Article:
West Africa and Maghreb
Under-governed spaces in West Africa and the Maghreb created an environment in which al Qaeda’s affiliate, al Qaeda in the Islamic Maghreb (AQIM), established safe havens. AQIM currently operates out of the Western Sahara desert, including parts of Algeria, northern Mali, and western Libya. It has benefited financially from smuggling routes that cut through the region and is known to have received millions of dollars in ransom payments for kidnapped Westerners. AQIM coordinates its activities with Ansar al Din and the Movement for Unity and Jihad in West Africa (MUJWA) in Mali, and with Ansar al Sharia in Libya. It is also strengthening ties to Boko Haram in Nigeria.
This section includes analysis of those issues.
IN THIS SECTION
ISIS informally recognized a new branch operating in the Sahel region of West Africa on October 30, 2016. The group had been operating under the ISIS name for over a year, but only demonstrated any real attack capability in September and October 2016.
Economic protests resembling those that sparked the 2010 Jasmine Revolution are spreading throughout Tunisia and may grow into nationwide civil unrest, providing an opportunity for Salafi-jihadi groups to attack government or economic targets.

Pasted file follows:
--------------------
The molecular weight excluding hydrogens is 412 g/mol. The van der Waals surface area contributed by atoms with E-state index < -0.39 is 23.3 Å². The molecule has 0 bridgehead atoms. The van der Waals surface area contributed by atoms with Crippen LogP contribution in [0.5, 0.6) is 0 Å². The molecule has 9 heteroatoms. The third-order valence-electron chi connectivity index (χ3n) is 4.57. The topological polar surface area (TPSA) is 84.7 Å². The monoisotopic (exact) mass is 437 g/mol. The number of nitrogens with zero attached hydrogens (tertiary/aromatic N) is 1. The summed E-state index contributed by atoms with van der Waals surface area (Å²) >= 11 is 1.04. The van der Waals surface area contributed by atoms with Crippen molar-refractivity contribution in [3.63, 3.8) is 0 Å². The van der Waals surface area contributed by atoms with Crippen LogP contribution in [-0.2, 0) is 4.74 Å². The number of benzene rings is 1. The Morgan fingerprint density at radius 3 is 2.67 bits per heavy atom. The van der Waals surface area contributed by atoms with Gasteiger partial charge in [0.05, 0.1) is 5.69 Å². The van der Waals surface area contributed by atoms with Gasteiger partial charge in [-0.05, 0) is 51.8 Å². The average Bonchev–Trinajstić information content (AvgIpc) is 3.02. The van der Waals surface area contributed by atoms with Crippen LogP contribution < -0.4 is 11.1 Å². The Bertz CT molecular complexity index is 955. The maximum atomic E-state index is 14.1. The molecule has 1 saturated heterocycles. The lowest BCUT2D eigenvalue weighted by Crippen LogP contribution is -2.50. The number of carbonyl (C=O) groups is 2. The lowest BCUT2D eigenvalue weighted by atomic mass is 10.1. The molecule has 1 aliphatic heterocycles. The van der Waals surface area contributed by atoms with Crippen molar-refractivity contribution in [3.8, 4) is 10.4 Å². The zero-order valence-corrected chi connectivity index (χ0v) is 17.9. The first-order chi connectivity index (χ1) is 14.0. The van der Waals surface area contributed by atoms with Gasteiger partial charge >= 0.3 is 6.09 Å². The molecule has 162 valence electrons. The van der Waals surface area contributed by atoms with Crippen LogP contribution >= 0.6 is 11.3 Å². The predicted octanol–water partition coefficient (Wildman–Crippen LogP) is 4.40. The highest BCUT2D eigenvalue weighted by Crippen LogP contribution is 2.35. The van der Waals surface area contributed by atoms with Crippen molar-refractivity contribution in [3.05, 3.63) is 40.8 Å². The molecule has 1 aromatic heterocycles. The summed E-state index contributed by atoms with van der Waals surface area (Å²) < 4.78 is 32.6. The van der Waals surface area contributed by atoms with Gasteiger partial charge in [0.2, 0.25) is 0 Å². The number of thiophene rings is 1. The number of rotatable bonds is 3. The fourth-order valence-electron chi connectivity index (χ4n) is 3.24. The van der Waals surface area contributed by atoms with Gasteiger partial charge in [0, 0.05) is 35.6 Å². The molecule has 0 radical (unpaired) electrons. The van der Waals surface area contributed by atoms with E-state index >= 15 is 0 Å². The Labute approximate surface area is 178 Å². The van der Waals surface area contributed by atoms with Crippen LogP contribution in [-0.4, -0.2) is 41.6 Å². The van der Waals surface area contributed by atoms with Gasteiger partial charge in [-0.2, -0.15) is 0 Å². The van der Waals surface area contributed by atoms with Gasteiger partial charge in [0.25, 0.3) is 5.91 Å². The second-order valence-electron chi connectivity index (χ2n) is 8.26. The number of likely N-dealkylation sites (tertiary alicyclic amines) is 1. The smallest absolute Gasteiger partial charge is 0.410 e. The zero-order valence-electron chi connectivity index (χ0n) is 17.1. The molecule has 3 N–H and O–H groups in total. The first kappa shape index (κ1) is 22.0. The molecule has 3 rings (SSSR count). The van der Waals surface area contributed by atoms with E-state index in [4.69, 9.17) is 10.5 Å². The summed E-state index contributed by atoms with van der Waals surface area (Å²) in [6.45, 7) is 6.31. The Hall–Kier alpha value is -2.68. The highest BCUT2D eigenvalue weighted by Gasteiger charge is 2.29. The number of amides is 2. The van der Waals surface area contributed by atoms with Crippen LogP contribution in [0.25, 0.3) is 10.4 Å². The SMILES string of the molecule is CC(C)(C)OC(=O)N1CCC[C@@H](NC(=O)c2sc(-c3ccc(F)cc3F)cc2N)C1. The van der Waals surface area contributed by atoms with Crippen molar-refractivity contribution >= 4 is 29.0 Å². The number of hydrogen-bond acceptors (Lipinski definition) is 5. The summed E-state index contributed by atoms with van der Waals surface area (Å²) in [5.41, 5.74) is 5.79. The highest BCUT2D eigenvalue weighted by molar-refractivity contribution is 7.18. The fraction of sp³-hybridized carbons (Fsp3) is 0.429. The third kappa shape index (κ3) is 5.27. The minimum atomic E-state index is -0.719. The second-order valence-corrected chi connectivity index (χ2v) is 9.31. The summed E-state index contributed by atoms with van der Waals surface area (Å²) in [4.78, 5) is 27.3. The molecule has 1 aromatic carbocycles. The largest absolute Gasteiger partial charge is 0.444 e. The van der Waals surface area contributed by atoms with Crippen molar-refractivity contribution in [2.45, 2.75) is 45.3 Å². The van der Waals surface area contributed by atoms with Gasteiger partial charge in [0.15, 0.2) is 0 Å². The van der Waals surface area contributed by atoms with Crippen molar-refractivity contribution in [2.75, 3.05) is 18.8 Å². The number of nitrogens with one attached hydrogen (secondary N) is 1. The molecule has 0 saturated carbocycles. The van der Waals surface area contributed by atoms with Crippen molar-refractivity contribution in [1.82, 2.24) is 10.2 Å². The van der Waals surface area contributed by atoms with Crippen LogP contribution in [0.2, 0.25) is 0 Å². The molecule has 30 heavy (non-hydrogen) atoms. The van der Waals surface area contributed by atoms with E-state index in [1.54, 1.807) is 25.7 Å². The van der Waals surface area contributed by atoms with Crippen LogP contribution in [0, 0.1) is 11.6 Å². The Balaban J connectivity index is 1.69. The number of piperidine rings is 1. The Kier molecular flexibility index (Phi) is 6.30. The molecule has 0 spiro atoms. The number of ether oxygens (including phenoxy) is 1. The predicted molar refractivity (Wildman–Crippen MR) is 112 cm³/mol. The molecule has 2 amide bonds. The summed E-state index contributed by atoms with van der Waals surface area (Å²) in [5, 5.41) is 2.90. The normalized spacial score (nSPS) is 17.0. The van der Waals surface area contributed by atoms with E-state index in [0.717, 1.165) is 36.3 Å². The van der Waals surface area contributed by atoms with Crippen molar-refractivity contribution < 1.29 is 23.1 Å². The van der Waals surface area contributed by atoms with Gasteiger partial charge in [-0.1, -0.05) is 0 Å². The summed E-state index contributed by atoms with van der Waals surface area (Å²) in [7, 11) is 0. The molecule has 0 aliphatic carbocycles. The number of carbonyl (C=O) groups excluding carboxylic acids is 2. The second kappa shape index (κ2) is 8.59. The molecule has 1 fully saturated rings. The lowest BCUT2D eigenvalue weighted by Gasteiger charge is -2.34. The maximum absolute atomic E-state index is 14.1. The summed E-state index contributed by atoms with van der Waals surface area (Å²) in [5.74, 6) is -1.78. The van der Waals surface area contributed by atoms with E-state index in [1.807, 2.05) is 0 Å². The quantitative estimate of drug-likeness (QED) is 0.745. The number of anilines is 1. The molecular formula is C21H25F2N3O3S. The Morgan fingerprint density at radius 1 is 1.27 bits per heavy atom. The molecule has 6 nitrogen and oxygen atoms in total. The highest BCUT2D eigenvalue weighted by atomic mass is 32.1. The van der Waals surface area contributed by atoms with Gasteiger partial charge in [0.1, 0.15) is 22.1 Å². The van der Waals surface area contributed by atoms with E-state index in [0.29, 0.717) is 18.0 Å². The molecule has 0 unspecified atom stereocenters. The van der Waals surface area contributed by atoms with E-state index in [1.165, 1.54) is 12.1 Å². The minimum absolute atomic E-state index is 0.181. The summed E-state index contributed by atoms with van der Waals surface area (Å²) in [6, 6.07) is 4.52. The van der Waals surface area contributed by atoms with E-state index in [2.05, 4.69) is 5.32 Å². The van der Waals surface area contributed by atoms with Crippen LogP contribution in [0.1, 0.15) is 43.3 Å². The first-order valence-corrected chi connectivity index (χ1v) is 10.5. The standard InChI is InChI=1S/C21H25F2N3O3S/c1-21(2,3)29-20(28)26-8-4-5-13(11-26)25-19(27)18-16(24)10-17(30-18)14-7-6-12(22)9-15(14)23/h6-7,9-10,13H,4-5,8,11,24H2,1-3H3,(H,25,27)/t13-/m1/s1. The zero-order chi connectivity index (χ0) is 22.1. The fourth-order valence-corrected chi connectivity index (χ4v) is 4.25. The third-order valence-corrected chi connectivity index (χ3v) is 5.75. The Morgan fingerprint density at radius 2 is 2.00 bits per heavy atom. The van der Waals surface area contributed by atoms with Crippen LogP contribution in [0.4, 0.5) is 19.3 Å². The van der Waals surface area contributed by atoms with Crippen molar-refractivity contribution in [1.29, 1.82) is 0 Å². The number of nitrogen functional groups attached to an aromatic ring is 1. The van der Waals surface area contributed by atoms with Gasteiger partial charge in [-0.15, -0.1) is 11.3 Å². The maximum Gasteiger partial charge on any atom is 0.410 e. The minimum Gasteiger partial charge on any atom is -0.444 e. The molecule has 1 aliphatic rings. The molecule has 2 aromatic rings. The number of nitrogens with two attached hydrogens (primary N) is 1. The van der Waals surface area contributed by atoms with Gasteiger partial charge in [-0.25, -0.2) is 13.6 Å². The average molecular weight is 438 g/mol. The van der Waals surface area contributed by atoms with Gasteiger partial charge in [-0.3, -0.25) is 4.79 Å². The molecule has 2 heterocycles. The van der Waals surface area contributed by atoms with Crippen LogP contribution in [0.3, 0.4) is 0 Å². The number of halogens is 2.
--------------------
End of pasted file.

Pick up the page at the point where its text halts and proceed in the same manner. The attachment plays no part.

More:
ISIS is developing the ability to conduct a low-level insurgency in Tunisia. Its presence in neighboring Algeria and Libya, and now on the ground in Tunisia, strengthens the group.
The Islamic State of Iraq and al Sham and al Qaeda in the Islamic Maghreb are competing to be the dominant Salafi-jihadi group in Algeria.
ISIS is maintaining a cell near Sabratha, Libya to conduct attacks into Tunisia. This cell is threatening the last, fragile success story of the Arab Spring and demonstrates, once again, the challenges of trying to contain ISIS within uncontested safe-havens.
A militant Islamist attack in Tunis on March 18 that killed at least 20 foreigners represents a major inflection point in a country where terrorist attacks are rare. ISIS claimed responsibility for the attack, and if confirmed, it would signify the arrival of ISIS’s presence in Tunisia.
Degrading al Qaeda leadership is central to American counterterrorism strategy, but the leaders today are not the same as they were in 2001. Al Qaeda leaders are no longer necessarily connected by formal networks and many operate outside of any formal affiliation to the al Qaeda network.
Terrorist attacks in Algeria and French military operations in Mali have raised questions about the impact of ongoing unrest in West Africa on the United States.
The unfolding developments in Mali and across West Africa deserve close attention, particularly given the region’s emergence as the new front in jihad.